THE supply of broad money (M4) in the UK economy grew 0.6 per cent last month but lending remained flat, provisional data from the Bank of England showed yesterday.
M4 lending grew just 0.1 per cent in January and lending excluding the effects of securitisations stagnated. The annual growth rate of broad money lending fell to 5.1 per cent from 6.6 per cent in December.
The increase in the M4 supply of £11.6bn was was above forecasts and substantially better than the upwardly-revised 0.9 per cent contraction suffered in December.
A return to growth in headline M4, albeit at a slow pace, will cheer the Bank of England. More complete money supply data released later this month will gives estimates for the Bank’s preferred measure of broad money – M4 excluding financial activity.
In spite of the Bank of England’s £200bn quantitative easing programme, lending of broad money has not picked up substantially. However, some economists such as Henderson’s Simon Ward say that this is because of weak money demand offsetting supply.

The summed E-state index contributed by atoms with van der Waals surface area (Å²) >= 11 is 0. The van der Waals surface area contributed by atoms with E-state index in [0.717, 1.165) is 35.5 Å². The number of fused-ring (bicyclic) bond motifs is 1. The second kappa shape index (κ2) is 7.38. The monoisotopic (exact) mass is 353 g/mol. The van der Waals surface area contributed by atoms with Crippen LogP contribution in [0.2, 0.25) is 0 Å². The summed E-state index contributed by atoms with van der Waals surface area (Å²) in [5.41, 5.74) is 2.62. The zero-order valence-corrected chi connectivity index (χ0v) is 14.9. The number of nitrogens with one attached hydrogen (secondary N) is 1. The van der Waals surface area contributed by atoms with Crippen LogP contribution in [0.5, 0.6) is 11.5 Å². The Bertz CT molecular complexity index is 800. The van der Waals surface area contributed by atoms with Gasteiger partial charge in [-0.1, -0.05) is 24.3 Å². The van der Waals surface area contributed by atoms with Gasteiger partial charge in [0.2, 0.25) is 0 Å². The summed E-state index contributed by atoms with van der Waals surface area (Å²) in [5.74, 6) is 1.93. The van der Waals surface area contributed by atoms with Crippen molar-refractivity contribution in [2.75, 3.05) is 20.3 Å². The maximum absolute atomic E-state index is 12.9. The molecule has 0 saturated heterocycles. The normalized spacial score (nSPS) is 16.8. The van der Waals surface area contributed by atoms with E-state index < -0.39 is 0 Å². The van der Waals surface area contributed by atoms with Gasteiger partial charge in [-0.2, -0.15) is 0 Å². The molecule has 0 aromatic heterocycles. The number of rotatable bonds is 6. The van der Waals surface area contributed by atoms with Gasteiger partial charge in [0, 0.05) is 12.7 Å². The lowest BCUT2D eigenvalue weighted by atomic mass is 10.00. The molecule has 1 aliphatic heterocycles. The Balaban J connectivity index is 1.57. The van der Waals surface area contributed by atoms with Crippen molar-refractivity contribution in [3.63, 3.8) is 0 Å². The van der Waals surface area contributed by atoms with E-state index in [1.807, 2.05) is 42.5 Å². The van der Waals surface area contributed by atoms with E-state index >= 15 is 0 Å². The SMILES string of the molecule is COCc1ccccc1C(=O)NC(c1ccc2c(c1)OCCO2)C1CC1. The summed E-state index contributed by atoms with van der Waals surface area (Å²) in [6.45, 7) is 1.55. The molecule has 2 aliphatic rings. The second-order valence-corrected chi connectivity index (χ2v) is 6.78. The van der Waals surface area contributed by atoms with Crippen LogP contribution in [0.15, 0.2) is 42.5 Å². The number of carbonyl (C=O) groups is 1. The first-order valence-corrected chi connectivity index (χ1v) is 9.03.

The Bank pointed out at its quartely Inflation Report last week that money growth is stronger than it would have been in the absence of QE.
Meanwhile, separate data from the Bank showed that British firms are returning to the bond markets in order to raise much-needed finance and pay off their bank debts in a tight credit environment.
Gross and net capital issuance by firms rose for the first time in months. Firms issued a net £9.6bn worth of corporate bonds last month and net capital issuance by UK residents totalled £12.2bn.